Turntide Still Working Away: Not perfect but pretty close

"Not perfect but pretty close" is what this Computerworld article concluded about the anti-spam technology I helped create a few years ago.

It was maybe early 2001 when I was sitting around a table in a basement in Pennsylvania with a couple of friends discussing ways of fighting spam. Back then there were not many people who believed spam would become a huge problem. Many dismissed it as a mere nuisance. Boy, were they wrong.

Anyway, we had been focusing on a way of certifying email as legitimate, so only legitimate email would be allowed to get through to your inbox. This was the inverse of attempts to stop spam by allowing all email in unless it came from a known bad source. Early anti-spam products were emerging that followed the allow-all-but-known-bad model, including some attempts to filter messages on a case-by-case basis according to their content. But a couple of us were skeptical about this approach. It seemed to be based on an anti-virus scanning model (and we all knew how well that was working--not!). Furthermore, when these filter systems produced false-positives that meant valuable messages might be delayed or lost.

So we analyzed spam from the spammers perspective. What was the motive? What would be a dis-incentive? Virus writers were not being deterred by legal penalties and so we doubted that approach would dissuade spammers. But we realized spammers are different from your classic virus writers: spammers are in it for the money.

So we followed the money. What we found was a fairly simple formula. If a spammer can't get X number of messages into network N within Y period of time, the spammer will move on to the next network, N1, and so on. This is because the spammer makes money off such a tiny percentage of responses. To be cost-effective there have to be huge numbers of messages delivered on target within the relatively short period of time that exists before a particular spam site is shut down.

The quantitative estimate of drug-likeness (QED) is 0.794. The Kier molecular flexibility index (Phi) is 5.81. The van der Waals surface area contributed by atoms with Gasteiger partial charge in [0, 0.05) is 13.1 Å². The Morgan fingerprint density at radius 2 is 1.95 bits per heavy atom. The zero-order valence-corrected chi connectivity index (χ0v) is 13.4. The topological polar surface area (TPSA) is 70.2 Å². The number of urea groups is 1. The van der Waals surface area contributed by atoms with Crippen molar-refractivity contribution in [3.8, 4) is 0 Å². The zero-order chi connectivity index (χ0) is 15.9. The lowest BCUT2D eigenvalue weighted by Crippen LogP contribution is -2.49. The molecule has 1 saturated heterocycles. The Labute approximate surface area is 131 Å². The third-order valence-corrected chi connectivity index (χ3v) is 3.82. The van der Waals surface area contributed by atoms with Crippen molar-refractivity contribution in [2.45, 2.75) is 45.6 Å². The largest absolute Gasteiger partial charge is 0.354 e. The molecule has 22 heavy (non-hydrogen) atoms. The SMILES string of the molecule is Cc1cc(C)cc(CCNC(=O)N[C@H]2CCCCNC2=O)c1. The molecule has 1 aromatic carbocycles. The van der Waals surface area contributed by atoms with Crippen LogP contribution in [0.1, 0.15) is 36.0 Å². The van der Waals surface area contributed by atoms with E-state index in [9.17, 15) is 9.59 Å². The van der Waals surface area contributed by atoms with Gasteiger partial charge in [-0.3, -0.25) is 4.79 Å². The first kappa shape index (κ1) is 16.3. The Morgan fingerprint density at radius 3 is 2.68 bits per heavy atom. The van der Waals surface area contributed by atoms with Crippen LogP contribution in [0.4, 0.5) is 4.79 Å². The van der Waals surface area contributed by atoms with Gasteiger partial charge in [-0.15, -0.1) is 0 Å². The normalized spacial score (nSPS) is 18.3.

Aha! we said. If only there was a way to slow down messages from spammers. One of us, David Brussin, realized that there was a TCP/IP mechanism for slowing down network response, and we figured out how we could couple that to a spam detector mechanism. The result was a device that sat on the edge of a network, or at an ISP, and slowed down network connections if they appeared to be delivering spam. The first test results were amazing. The device, dubbed "SpamSquelcher" after those knobs on ship radios which tune out noise, literally saved a regional ISP from being overwhelmed by spam.

Selling this idea to end-users was a tough one. The device worked best on larger networks. This was not something you could give away to end-users for free and hope that big companies would pay for licenses. Eventually the product was re-launched as TurnTide and acquired by Symantec which incoporated it into their product line. Today there are a lot of corporate and academic networks using this technology to save bandwidth and protect their networks. If a lot more of them would do the same, particularly ISPs, then the net voume of spam might actually go down.

No comments:

Post a Comment